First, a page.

8. Keep Your Pup Under Control
While waiting to see the vet, be considerate of other people and their pets by keeping your pup close to you and under your control. Avoid stressing out other pets that could be ill or injured by giving them plenty of space.
9. Relax
Vet visits can be stressful for you and your pet. Just walking into the office makes some pets tremble with fear and there’s a good chance you might be stressed about your pup’s health, as well as how much the treatment might cost. Since dogs often pick up on our energy, try to stay calm. I know it’s not always easy, but taking a few deep breaths can really help.

4 Things to Do During Your Visit

1. Be Present
Everyone’s time is valuable so make the most of your visit by giving your vet your full attention. It’s hard to believe, but some people actually answer or talk on their cell phones during an appointment. Turn off or ignore your phone and make your dog’s health a priority.
2. Be Clear
You know your dog best and your vet relies on you to clearly communicate symptoms, concerns and other relevant information about your pup. Refer to your notes if you have multiple issues and be clear about your expectations, whether medical or financial.
3. Be Honest
Fibbing or stretching the truth about things that affect your dog’s health can be harmful and can prevent your dog from getting proper treatment. Be honest, even if it might be embarrassing. Also, be sure to let your vet and staff members know if your dog has been aggressive in the past.
4. Ask Questions
If you’re confused about something or are unsure about the suggested treatment, be sure to speak up. Veterinarians would rather you ask than have you walk away confused or walk away in search of a new vet. Don’t hesitate to ask your vet to repeat something you didn’t hear clearly, it’s better to be safe than sorry.

4 Things to Do After Your Visit

1. Reward Your Pup
The moment Haley steps outside the exam room, she shakes it off, her tail starts wagging and she looks at me with a huge “Whew, it’s over!” grin, then she gets lots of praise and those treats I brought along.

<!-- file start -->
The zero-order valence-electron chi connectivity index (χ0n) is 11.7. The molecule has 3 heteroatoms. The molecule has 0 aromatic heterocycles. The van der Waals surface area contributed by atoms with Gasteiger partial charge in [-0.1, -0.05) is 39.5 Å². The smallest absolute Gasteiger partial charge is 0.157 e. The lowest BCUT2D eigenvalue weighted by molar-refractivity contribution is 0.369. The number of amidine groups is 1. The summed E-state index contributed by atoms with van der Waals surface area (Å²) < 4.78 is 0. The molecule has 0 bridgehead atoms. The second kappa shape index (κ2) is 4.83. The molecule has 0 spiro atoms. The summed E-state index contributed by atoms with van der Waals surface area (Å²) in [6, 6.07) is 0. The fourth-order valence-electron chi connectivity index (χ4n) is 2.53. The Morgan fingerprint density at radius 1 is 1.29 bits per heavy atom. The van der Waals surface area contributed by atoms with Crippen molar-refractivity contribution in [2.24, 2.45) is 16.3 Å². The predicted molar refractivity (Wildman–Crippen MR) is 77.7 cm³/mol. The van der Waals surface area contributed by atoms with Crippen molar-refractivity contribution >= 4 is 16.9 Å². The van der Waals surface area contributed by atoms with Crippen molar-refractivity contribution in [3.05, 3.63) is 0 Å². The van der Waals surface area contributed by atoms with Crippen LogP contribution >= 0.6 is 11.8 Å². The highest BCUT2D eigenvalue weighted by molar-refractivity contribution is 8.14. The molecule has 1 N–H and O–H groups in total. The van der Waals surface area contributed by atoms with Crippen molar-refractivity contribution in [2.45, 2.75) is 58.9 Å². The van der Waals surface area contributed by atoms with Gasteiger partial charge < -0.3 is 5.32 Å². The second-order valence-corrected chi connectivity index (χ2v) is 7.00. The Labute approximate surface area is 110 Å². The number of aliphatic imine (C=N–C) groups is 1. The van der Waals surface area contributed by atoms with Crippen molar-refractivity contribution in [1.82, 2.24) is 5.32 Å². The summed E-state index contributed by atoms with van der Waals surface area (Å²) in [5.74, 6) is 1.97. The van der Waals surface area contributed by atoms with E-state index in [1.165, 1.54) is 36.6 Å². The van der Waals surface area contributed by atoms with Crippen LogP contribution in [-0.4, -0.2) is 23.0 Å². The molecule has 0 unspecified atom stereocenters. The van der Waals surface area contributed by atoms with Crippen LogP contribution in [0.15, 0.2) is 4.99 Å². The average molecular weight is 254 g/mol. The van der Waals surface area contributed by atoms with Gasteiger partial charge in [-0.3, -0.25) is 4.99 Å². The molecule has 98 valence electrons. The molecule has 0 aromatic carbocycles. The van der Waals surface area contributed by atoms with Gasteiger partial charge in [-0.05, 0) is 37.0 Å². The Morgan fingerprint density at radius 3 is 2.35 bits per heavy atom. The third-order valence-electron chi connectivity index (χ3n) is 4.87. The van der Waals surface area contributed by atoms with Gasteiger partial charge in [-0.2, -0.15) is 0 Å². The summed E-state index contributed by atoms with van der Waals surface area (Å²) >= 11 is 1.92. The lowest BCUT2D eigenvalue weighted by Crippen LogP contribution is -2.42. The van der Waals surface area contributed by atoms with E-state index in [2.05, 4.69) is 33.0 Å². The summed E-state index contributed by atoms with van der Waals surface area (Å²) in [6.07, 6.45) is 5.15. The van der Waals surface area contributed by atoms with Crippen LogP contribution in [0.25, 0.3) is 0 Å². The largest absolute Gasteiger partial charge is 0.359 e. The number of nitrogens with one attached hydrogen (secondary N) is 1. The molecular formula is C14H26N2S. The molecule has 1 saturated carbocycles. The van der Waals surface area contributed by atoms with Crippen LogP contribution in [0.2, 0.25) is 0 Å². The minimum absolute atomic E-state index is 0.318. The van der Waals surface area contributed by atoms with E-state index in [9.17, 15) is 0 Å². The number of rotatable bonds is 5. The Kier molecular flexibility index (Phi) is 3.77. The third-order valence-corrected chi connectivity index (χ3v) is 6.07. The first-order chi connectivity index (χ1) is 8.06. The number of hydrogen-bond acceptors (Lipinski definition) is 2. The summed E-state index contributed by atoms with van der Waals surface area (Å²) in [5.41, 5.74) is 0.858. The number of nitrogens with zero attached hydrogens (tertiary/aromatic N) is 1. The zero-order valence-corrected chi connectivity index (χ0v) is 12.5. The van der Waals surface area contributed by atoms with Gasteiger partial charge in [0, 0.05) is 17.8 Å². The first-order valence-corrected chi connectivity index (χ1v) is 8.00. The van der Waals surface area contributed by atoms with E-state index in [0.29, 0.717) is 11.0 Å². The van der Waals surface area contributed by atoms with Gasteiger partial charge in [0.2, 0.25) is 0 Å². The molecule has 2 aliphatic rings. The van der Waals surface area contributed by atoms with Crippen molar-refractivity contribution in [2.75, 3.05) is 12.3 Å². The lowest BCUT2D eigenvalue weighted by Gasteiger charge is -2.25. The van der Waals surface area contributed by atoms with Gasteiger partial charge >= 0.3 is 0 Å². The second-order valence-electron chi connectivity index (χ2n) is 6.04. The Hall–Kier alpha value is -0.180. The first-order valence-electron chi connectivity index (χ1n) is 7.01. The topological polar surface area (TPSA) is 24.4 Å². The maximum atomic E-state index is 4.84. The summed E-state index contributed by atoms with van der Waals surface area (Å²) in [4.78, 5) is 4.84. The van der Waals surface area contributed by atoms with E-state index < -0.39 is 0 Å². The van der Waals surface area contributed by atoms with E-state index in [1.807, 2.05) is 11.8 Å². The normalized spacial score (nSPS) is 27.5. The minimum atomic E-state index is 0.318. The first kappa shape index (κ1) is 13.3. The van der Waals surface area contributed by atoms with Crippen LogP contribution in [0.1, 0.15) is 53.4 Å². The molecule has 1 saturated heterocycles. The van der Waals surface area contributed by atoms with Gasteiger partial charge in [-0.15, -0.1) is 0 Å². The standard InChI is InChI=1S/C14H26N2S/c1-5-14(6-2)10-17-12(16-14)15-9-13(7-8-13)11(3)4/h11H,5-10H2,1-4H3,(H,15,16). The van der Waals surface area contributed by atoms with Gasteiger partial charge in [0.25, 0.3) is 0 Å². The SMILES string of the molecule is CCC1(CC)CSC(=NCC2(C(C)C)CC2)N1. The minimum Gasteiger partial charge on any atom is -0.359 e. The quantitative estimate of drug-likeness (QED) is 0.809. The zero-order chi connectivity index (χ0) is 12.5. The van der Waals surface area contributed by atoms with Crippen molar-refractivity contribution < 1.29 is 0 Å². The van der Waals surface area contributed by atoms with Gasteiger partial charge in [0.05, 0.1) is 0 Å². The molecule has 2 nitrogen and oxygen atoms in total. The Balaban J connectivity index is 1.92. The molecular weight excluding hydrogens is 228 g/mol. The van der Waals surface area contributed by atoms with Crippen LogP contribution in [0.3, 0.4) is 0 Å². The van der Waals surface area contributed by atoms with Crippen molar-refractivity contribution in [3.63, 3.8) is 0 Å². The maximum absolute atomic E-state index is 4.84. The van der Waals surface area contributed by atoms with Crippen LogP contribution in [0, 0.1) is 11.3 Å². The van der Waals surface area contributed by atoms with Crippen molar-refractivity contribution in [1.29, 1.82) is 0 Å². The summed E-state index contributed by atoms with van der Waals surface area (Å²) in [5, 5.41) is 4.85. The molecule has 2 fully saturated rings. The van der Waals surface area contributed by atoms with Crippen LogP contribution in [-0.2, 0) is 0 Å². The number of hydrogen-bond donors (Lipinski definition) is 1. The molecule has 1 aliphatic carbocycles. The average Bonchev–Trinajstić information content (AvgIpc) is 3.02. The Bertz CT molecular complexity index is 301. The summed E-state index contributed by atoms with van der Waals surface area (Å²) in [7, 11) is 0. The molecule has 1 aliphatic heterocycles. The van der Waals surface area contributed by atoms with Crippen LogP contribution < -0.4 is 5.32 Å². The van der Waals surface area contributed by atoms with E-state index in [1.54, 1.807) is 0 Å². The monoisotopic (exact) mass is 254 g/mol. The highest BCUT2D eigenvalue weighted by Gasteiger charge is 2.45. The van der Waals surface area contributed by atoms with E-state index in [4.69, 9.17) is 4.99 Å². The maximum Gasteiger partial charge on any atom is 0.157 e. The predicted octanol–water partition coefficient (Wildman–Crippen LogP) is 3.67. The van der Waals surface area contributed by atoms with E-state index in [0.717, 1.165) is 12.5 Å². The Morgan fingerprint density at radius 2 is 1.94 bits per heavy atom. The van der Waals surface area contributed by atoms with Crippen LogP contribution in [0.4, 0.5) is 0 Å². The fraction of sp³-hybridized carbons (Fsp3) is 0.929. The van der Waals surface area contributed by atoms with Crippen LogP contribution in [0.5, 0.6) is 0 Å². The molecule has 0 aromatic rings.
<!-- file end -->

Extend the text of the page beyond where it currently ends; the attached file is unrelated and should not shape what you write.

2. Take Care of Business
It’s probably not your favorite part of the visit, but while paying your bill you’ll also receive any needed medication and additional instructions. This is a good time to ask any last minute questions and pick up specimen bottles if you need to bring in a urine or stool sample during your next visit.
3. Update Your Medical Journal
Remember that cute, little journal I mentioned? When you get home, update it with the date and details of the appointment along with any observations or additional information. It’s good to do this right away while everything is still fresh in your mind.
4. Follow Through
Follow your vet’s instructions or schedule for giving medication and don’t be afraid to call the office if you have any questions or concerns after your appointment. If your vet mentioned your pup needs to lose a few pounds or exercise more, make the effort and follow through to keep your dog fit and healthy.

Remember, you have a big role in helping to make vet visits productive. By working as a partner with your vet, you can ensure the best quality of care and improve the overall health of your dog. Now, I’d love to hear your ideas and tips on how to make vet visits less stressful and more productive!

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Doing Your Part to Make Vet Visits Productive

44 Comments on “Doing Your Part to Make Vet Visits Productive”